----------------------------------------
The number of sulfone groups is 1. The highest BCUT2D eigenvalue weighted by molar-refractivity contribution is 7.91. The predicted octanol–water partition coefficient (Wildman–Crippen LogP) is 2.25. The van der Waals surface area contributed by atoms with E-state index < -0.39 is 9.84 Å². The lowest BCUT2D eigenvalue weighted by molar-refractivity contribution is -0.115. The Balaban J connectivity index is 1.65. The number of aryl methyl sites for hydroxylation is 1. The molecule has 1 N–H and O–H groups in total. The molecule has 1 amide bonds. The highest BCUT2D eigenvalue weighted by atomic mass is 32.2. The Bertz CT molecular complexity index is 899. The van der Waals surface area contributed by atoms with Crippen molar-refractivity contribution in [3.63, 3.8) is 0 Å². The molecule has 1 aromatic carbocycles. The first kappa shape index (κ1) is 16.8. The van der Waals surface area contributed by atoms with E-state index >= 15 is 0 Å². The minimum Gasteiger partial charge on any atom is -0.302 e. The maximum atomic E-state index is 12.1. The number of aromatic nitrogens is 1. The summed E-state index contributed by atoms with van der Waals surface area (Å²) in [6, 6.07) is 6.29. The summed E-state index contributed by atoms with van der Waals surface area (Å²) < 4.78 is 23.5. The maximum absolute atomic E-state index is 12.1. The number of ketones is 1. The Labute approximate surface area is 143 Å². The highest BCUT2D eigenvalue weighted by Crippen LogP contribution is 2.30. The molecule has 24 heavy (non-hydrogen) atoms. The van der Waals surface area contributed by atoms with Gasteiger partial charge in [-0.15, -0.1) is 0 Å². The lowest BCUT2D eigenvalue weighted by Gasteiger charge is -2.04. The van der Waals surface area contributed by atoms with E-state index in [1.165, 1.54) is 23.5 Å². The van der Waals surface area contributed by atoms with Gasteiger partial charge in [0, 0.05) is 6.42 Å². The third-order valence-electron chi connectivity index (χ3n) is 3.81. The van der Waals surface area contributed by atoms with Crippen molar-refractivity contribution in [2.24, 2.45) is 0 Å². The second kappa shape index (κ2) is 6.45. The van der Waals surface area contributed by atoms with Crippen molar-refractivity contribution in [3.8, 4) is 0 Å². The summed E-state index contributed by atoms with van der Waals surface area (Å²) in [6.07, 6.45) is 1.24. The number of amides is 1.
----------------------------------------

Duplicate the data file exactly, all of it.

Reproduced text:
The number of sulfone groups is 1. The highest BCUT2D eigenvalue weighted by molar-refractivity contribution is 7.91. The predicted octanol–water partition coefficient (Wildman–Crippen LogP) is 2.25. The van der Waals surface area contributed by atoms with E-state index < -0.39 is 9.84 Å². The lowest BCUT2D eigenvalue weighted by molar-refractivity contribution is -0.115. The Balaban J connectivity index is 1.65. The number of aryl methyl sites for hydroxylation is 1. The molecule has 1 N–H and O–H groups in total. The molecule has 1 amide bonds. The highest BCUT2D eigenvalue weighted by atomic mass is 32.2. The Bertz CT molecular complexity index is 899. The van der Waals surface area contributed by atoms with Crippen molar-refractivity contribution in [3.63, 3.8) is 0 Å². The molecule has 1 aromatic carbocycles. The first kappa shape index (κ1) is 16.8. The van der Waals surface area contributed by atoms with E-state index >= 15 is 0 Å². The minimum Gasteiger partial charge on any atom is -0.302 e. The maximum atomic E-state index is 12.1. The number of aromatic nitrogens is 1. The summed E-state index contributed by atoms with van der Waals surface area (Å²) in [6, 6.07) is 6.29. The summed E-state index contributed by atoms with van der Waals surface area (Å²) < 4.78 is 23.5. The maximum absolute atomic E-state index is 12.1. The number of ketones is 1. The Labute approximate surface area is 143 Å². The highest BCUT2D eigenvalue weighted by Crippen LogP contribution is 2.30. The molecule has 24 heavy (non-hydrogen) atoms. The van der Waals surface area contributed by atoms with Gasteiger partial charge in [-0.15, -0.1) is 0 Å². The lowest BCUT2D eigenvalue weighted by Gasteiger charge is -2.04. The van der Waals surface area contributed by atoms with E-state index in [1.165, 1.54) is 23.5 Å². The van der Waals surface area contributed by atoms with Gasteiger partial charge in [0, 0.05) is 6.42 Å². The third-order valence-electron chi connectivity index (χ3n) is 3.81. The van der Waals surface area contributed by atoms with Crippen molar-refractivity contribution in [2.24, 2.45) is 0 Å². The second kappa shape index (κ2) is 6.45. The van der Waals surface area contributed by atoms with Crippen molar-refractivity contribution in [3.8, 4) is 0 Å². The summed E-state index contributed by atoms with van der Waals surface area (Å²) in [6.07, 6.45) is 1.24. The number of amides is 1.